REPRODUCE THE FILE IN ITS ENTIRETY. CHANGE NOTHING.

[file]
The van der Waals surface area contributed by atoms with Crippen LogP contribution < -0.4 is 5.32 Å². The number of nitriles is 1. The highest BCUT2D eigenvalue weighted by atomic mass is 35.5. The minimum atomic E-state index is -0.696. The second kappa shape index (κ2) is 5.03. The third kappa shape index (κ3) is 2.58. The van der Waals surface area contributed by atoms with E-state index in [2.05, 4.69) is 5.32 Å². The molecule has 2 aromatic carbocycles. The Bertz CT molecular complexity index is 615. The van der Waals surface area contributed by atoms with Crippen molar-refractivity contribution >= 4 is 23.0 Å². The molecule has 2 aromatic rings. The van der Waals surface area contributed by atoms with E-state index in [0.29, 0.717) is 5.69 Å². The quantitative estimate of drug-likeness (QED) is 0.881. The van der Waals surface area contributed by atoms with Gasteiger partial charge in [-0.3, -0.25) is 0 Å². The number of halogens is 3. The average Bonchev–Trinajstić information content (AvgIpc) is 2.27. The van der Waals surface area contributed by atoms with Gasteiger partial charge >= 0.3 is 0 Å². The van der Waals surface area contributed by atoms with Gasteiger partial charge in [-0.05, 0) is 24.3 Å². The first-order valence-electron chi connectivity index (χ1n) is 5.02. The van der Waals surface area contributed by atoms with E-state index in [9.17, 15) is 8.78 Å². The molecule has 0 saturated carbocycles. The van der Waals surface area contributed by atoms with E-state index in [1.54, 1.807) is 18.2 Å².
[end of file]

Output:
The van der Waals surface area contributed by atoms with Crippen LogP contribution < -0.4 is 5.32 Å². The number of nitriles is 1. The highest BCUT2D eigenvalue weighted by atomic mass is 35.5. The minimum atomic E-state index is -0.696. The second kappa shape index (κ2) is 5.03. The third kappa shape index (κ3) is 2.58. The van der Waals surface area contributed by atoms with E-state index in [2.05, 4.69) is 5.32 Å². The molecule has 2 aromatic carbocycles. The Bertz CT molecular complexity index is 615. The van der Waals surface area contributed by atoms with Crippen molar-refractivity contribution >= 4 is 23.0 Å². The molecule has 2 aromatic rings. The van der Waals surface area contributed by atoms with E-state index in [0.29, 0.717) is 5.69 Å². The quantitative estimate of drug-likeness (QED) is 0.881. The van der Waals surface area contributed by atoms with Gasteiger partial charge in [-0.3, -0.25) is 0 Å². The number of halogens is 3. The average Bonchev–Trinajstić information content (AvgIpc) is 2.27. The van der Waals surface area contributed by atoms with Gasteiger partial charge >= 0.3 is 0 Å². The van der Waals surface area contributed by atoms with Gasteiger partial charge in [-0.05, 0) is 24.3 Å². The first-order valence-electron chi connectivity index (χ1n) is 5.02. The van der Waals surface area contributed by atoms with E-state index in [9.17, 15) is 8.78 Å². The molecule has 0 saturated carbocycles. The van der Waals surface area contributed by atoms with E-state index in [1.54, 1.807) is 18.2 Å².